5 Reasons Nevis Might Be Your Next Favourite Caribbean island
Looking for an under-the radar Caribbean getaway away from the crowds of mass tourism? An island where you can float among sea turtles, spot monkeys dangling from the treetops and eat your weight in fresh mangos daily?
Then you should definitely consider the beautiful island of Nevis, St Kitts and Nevis, in the British West Indies as a candidate for your next Caribbean vacation.
Even before I floated in the clear blue sea, my only companion a giant sea turtle who glided past — just his leathery head peeking out of the water — I was tempted to declare that Nevis might be my new favourite Caribbean island.
I’d spent a few blissful days swimming, basking in the sun and eating mangoes while attending the Nevis Mango & Food Festival and was already halfway convinced that this little island, the smaller, quieter sister to Saint Kitts (check out my post on the Carambola Beach Club if you only have one day in St. Kitt’s), had everything I loved about the Caribbean. Then, I ate a perfect lobster roll and I was smitten.
In addition to Here are five reasons I think you should consider the island of Nevis for your next Caribbean vacation.
If you’re concerned about sargassum seaweed in Nevis and the Caribbean, there’s also an update on current conditions and details on the seaweed outlook for 2019.
1. Nevis Has Few Crowds
I walked the beach each morning at Nisbet Plantation Beach Club (the Caribbean’s only historic plantation inn located on a beach) and rarely saw anyone apart from a few snorkelers heading out for a morning swim.
Nisbet Beach offers a mix of fine golden sand sprinkled with black volcanic dust that glint in the sunlight and although it faces the Atlantic, it’s actually quite swimmable thanks to rocky breakers built to protect the shoreline and waters.
With no undertow or enormous waves to pull an unsuspecting swimmer under, it’s a welcoming beach for non-swimmers. A string of tidal pools along the shoreline makes for interesting beach combing.
Unlike other volcanic islands where you’re likely to find mostly black sand beaches, Nevis has been blessed with a surprising number of white and golden sand beaches to choose from.
On the Caribbean side, Pinney’s Beach is one of the best of the island’s white sand beaches.
The beach at Four Seasons Resort Nevis is also relatively free of crowds and if you splurge on a private beach cabana, you’ll score butler service, a choice of comfy loungers, excellent WiFi and of course easy access to the translucent blue waters.
Don’t be surprised if you spot a celebrity or two. Nevis is a top hideaway for jet-setters, celebrities and A-Listers.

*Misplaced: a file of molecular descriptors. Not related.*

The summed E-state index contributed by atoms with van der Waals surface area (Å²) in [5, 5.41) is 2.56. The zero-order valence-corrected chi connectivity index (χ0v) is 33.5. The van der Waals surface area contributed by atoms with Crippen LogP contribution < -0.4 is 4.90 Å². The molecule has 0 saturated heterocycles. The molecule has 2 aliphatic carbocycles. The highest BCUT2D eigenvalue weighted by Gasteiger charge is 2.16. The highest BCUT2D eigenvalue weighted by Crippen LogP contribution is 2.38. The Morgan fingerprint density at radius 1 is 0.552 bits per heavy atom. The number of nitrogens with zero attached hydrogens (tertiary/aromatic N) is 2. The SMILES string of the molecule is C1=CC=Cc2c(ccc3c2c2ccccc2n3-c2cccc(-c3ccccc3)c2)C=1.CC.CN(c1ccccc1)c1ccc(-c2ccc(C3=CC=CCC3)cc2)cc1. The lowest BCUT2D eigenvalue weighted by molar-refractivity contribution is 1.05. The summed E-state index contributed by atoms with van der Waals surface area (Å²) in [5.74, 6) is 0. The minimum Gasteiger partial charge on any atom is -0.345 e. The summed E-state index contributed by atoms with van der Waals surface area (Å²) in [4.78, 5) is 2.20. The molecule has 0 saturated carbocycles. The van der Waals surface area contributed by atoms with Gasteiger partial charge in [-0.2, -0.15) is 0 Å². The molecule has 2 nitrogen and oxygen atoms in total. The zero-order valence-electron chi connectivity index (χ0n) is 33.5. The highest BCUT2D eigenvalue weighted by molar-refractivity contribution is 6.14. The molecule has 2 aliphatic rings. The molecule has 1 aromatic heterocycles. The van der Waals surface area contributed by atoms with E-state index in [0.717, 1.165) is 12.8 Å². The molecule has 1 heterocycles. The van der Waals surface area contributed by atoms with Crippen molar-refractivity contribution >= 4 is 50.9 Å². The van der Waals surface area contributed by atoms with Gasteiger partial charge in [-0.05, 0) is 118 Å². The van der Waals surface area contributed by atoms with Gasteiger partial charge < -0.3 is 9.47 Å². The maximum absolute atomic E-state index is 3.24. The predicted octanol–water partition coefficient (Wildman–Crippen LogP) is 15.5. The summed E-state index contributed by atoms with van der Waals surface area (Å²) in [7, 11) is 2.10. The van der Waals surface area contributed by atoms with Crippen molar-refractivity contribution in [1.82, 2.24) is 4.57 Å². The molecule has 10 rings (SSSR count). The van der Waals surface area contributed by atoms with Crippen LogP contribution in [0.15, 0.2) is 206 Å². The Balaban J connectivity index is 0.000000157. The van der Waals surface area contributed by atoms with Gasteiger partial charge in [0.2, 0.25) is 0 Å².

Just check-out the Wall of Fame at nearby Sunshine’s Beach Bar (a short walk along the beach from the Four Seasons) and you’ll recognize Beyonce, Canadian Prime Minister Justin Trudeau and many others among the photos.
2. Mangos are a Highlight of the Food Scene in Nevis
The Nevis Mango & Food Festival, a 3-day annual culinary extravaganza in July is well worth adding to your calendar and is one of the top things to do in Nevis. In between dining on mango-themed fare, you’ll get to meet celebrity chefs such as Natasha Corrett and even Iron Chef UK, Judy Joo, who helms Jinjuu Restaurant in London and Hong Kong.
Also worth planning to attend is the St. Kitts Carnival in December and January. This lively party features local cuisine, J’Ouvert costumed dancers, parades, beauty pageants and plenty of calypso and soca music.
Typical festival fare includes grilled spiny lobster, an open-air food market in Charlestown, lots of street vendors (note to the unadventurous, beware of ordering the “tree mutton” which is actually monkey) and plenty of beach bars such as Sunshines — all of which adds up to a happening food scene.
Read more about what to eat and drink in Nevis in my article The Best Places to Eat on the Island of Nevis for Travel Age West
3. Nevis Resorts and Hotels Offer Great Value
Interest in Nevis is booming due to the smash Broadway hit “Hamilton”, a musical that tells the story of the Nevis-born Alexander Hamilton, a Founding Father of the United States. But although growing interest might prompt price increases, for now, island still offers excellent value.
For example, while there are loads of beautiful luxury properties to choose from, including the dreamy Relais & Châteaux member the Montpelier Plantation and Beach, you can also rent a modest sea view room at a guest house in historic Charlestown.
One of the top things to do in Nevis is to take a walk through historic Charlestown. It’s the island’s capital and is small, walkable and still-authentic, not overrun with duty free shops or fast-food outlets. The leafy town square is circled by a fine selection of 18th and 19th century Georgian-style buildings with wooden second stories built above stone foundations.
Nearby, several historic churches, the childhood home of Alexander Hamilton (now a museum) and the Market Place make for an interesting way to spend several hours.
Further afield, another affordable option is Oualie Beach Resort, a 3.5 star beachfront collection of 32 low-rise Caribbean-style cottages, offering reasonable rates . These pastel-hued cottages feature screened verandas as well as direct access to one of the nicest swimming beaches.